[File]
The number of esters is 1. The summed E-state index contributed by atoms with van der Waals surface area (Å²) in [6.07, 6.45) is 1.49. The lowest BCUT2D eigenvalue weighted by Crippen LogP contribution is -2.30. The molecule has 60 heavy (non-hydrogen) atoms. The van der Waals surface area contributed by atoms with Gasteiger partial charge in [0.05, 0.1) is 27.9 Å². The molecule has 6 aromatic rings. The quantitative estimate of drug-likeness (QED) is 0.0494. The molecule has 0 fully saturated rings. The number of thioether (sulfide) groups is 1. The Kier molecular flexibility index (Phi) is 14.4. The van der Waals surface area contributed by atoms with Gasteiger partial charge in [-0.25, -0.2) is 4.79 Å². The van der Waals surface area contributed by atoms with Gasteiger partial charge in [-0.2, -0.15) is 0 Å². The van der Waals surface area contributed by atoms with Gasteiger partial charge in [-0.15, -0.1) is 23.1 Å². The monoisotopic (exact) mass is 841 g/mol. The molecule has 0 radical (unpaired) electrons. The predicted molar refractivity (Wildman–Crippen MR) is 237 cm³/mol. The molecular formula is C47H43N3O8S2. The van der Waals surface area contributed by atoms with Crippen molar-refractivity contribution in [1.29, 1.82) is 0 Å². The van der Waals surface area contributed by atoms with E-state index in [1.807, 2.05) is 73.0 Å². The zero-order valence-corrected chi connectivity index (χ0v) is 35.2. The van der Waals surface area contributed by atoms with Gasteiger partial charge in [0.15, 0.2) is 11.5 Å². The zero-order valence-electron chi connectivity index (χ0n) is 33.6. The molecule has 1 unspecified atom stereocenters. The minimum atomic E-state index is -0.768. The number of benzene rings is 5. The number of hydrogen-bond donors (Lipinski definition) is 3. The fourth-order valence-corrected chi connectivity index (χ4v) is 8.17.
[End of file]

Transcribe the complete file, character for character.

The number of esters is 1. The summed E-state index contributed by atoms with van der Waals surface area (Å²) in [6.07, 6.45) is 1.49. The lowest BCUT2D eigenvalue weighted by Crippen LogP contribution is -2.30. The molecule has 60 heavy (non-hydrogen) atoms. The van der Waals surface area contributed by atoms with Gasteiger partial charge in [0.05, 0.1) is 27.9 Å². The molecule has 6 aromatic rings. The quantitative estimate of drug-likeness (QED) is 0.0494. The molecule has 0 fully saturated rings. The number of thioether (sulfide) groups is 1. The Kier molecular flexibility index (Phi) is 14.4. The van der Waals surface area contributed by atoms with Gasteiger partial charge in [-0.25, -0.2) is 4.79 Å². The van der Waals surface area contributed by atoms with Gasteiger partial charge in [-0.2, -0.15) is 0 Å². The van der Waals surface area contributed by atoms with Gasteiger partial charge in [-0.15, -0.1) is 23.1 Å². The monoisotopic (exact) mass is 841 g/mol. The molecule has 0 radical (unpaired) electrons. The predicted molar refractivity (Wildman–Crippen MR) is 237 cm³/mol. The molecular formula is C47H43N3O8S2. The van der Waals surface area contributed by atoms with Crippen molar-refractivity contribution in [1.29, 1.82) is 0 Å². The van der Waals surface area contributed by atoms with E-state index in [1.807, 2.05) is 73.0 Å². The zero-order valence-corrected chi connectivity index (χ0v) is 35.2. The van der Waals surface area contributed by atoms with Gasteiger partial charge in [0.15, 0.2) is 11.5 Å². The zero-order valence-electron chi connectivity index (χ0n) is 33.6. The molecule has 1 unspecified atom stereocenters. The minimum atomic E-state index is -0.768. The number of benzene rings is 5. The number of hydrogen-bond donors (Lipinski definition) is 3. The fourth-order valence-corrected chi connectivity index (χ4v) is 8.17.